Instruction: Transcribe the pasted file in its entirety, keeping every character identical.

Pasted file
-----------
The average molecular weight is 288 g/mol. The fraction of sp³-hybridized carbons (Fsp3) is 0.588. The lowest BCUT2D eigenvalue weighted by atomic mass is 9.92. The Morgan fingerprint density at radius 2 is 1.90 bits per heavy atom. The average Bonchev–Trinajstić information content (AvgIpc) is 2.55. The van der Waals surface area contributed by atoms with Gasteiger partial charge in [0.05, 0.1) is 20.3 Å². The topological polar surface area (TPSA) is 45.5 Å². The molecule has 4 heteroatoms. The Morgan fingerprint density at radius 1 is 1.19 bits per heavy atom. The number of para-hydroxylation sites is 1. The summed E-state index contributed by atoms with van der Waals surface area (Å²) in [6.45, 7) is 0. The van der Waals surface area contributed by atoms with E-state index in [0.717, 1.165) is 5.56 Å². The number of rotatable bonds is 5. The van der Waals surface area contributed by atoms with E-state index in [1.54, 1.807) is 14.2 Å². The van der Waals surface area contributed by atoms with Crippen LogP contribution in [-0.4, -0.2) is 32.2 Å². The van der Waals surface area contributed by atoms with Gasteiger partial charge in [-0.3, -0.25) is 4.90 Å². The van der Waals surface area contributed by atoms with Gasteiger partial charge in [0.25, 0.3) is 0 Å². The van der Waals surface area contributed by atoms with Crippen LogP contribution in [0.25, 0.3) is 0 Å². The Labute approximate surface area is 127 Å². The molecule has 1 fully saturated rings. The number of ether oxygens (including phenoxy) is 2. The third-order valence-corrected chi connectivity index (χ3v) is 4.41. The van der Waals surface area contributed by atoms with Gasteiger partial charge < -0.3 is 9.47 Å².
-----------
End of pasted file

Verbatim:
The average molecular weight is 288 g/mol. The fraction of sp³-hybridized carbons (Fsp3) is 0.588. The lowest BCUT2D eigenvalue weighted by atomic mass is 9.92. The Morgan fingerprint density at radius 2 is 1.90 bits per heavy atom. The average Bonchev–Trinajstić information content (AvgIpc) is 2.55. The van der Waals surface area contributed by atoms with Gasteiger partial charge in [0.05, 0.1) is 20.3 Å². The topological polar surface area (TPSA) is 45.5 Å². The molecule has 4 heteroatoms. The Morgan fingerprint density at radius 1 is 1.19 bits per heavy atom. The number of para-hydroxylation sites is 1. The summed E-state index contributed by atoms with van der Waals surface area (Å²) in [6.45, 7) is 0. The van der Waals surface area contributed by atoms with E-state index in [0.717, 1.165) is 5.56 Å². The number of rotatable bonds is 5. The van der Waals surface area contributed by atoms with E-state index in [1.54, 1.807) is 14.2 Å². The van der Waals surface area contributed by atoms with Crippen LogP contribution in [-0.4, -0.2) is 32.2 Å². The van der Waals surface area contributed by atoms with Gasteiger partial charge in [-0.3, -0.25) is 4.90 Å². The van der Waals surface area contributed by atoms with Gasteiger partial charge in [0.25, 0.3) is 0 Å². The van der Waals surface area contributed by atoms with Crippen LogP contribution in [0.25, 0.3) is 0 Å². The Labute approximate surface area is 127 Å². The molecule has 1 fully saturated rings. The number of ether oxygens (including phenoxy) is 2. The third-order valence-corrected chi connectivity index (χ3v) is 4.41. The van der Waals surface area contributed by atoms with Gasteiger partial charge < -0.3 is 9.47 Å².